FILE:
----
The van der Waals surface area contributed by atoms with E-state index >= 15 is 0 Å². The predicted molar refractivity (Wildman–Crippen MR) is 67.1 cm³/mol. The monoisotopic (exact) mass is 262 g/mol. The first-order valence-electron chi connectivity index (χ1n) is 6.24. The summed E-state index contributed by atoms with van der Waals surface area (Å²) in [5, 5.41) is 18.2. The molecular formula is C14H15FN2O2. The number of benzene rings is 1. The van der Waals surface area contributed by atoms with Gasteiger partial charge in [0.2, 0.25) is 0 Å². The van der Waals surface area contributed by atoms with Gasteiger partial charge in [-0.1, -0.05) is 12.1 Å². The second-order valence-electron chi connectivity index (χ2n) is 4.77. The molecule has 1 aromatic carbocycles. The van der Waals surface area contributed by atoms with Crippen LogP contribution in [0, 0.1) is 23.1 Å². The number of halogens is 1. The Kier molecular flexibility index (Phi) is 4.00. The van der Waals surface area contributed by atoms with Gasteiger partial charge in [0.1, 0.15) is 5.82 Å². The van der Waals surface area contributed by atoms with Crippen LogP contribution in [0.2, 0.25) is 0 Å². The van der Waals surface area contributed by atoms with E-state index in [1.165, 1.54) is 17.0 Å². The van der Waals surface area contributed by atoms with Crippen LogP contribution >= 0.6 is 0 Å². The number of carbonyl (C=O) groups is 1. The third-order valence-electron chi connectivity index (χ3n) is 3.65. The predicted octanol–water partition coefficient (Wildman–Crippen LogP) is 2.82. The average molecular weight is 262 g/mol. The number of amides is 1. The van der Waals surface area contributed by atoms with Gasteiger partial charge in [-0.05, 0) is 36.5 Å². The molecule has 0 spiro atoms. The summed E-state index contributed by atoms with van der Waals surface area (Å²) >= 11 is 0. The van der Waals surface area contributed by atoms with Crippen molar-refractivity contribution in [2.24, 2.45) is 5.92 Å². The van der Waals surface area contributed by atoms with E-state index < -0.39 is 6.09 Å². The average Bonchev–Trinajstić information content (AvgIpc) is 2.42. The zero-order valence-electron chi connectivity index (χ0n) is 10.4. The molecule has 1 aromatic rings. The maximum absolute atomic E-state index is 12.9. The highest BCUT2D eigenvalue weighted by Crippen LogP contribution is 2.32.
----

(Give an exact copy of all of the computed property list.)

The van der Waals surface area contributed by atoms with E-state index >= 15 is 0 Å². The predicted molar refractivity (Wildman–Crippen MR) is 67.1 cm³/mol. The monoisotopic (exact) mass is 262 g/mol. The first-order valence-electron chi connectivity index (χ1n) is 6.24. The summed E-state index contributed by atoms with van der Waals surface area (Å²) in [5, 5.41) is 18.2. The molecular formula is C14H15FN2O2. The number of benzene rings is 1. The van der Waals surface area contributed by atoms with Gasteiger partial charge in [0.2, 0.25) is 0 Å². The van der Waals surface area contributed by atoms with Gasteiger partial charge in [-0.1, -0.05) is 12.1 Å². The second-order valence-electron chi connectivity index (χ2n) is 4.77. The molecule has 1 aromatic carbocycles. The van der Waals surface area contributed by atoms with Crippen LogP contribution in [0, 0.1) is 23.1 Å². The number of halogens is 1. The Kier molecular flexibility index (Phi) is 4.00. The van der Waals surface area contributed by atoms with Gasteiger partial charge in [0.1, 0.15) is 5.82 Å². The van der Waals surface area contributed by atoms with Crippen LogP contribution in [0.2, 0.25) is 0 Å². The van der Waals surface area contributed by atoms with E-state index in [1.165, 1.54) is 17.0 Å². The van der Waals surface area contributed by atoms with Crippen LogP contribution >= 0.6 is 0 Å². The number of carbonyl (C=O) groups is 1. The third-order valence-electron chi connectivity index (χ3n) is 3.65. The predicted octanol–water partition coefficient (Wildman–Crippen LogP) is 2.82. The average molecular weight is 262 g/mol. The number of amides is 1. The van der Waals surface area contributed by atoms with Gasteiger partial charge in [-0.05, 0) is 36.5 Å². The molecule has 0 spiro atoms. The summed E-state index contributed by atoms with van der Waals surface area (Å²) >= 11 is 0. The van der Waals surface area contributed by atoms with Crippen molar-refractivity contribution in [2.24, 2.45) is 5.92 Å². The van der Waals surface area contributed by atoms with E-state index < -0.39 is 6.09 Å². The average Bonchev–Trinajstić information content (AvgIpc) is 2.42. The zero-order valence-electron chi connectivity index (χ0n) is 10.4. The molecule has 1 aromatic rings. The maximum absolute atomic E-state index is 12.9. The highest BCUT2D eigenvalue weighted by Crippen LogP contribution is 2.32.